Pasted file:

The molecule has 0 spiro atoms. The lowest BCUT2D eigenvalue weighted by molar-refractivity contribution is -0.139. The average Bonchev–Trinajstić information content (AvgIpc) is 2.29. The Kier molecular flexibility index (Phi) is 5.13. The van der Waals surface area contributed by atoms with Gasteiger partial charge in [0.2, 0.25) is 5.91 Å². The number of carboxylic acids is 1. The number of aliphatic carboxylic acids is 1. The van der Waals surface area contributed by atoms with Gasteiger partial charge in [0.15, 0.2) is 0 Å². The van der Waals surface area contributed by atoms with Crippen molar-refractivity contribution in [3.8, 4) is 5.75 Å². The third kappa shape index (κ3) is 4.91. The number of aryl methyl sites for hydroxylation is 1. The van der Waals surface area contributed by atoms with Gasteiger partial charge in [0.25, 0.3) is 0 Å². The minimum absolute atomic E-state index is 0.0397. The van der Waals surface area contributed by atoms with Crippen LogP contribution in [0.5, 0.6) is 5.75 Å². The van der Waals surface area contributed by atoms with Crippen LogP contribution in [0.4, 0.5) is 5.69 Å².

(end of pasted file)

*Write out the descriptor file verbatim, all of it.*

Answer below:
The molecule has 0 spiro atoms. The lowest BCUT2D eigenvalue weighted by molar-refractivity contribution is -0.139. The average Bonchev–Trinajstić information content (AvgIpc) is 2.29. The Kier molecular flexibility index (Phi) is 5.13. The van der Waals surface area contributed by atoms with Gasteiger partial charge in [0.2, 0.25) is 5.91 Å². The number of carboxylic acids is 1. The number of aliphatic carboxylic acids is 1. The van der Waals surface area contributed by atoms with Gasteiger partial charge in [0.15, 0.2) is 0 Å². The van der Waals surface area contributed by atoms with Crippen molar-refractivity contribution in [3.8, 4) is 5.75 Å². The third kappa shape index (κ3) is 4.91. The number of aryl methyl sites for hydroxylation is 1. The van der Waals surface area contributed by atoms with Gasteiger partial charge in [0.25, 0.3) is 0 Å². The minimum absolute atomic E-state index is 0.0397. The van der Waals surface area contributed by atoms with Crippen LogP contribution in [0.5, 0.6) is 5.75 Å². The van der Waals surface area contributed by atoms with Crippen LogP contribution in [0.4, 0.5) is 5.69 Å².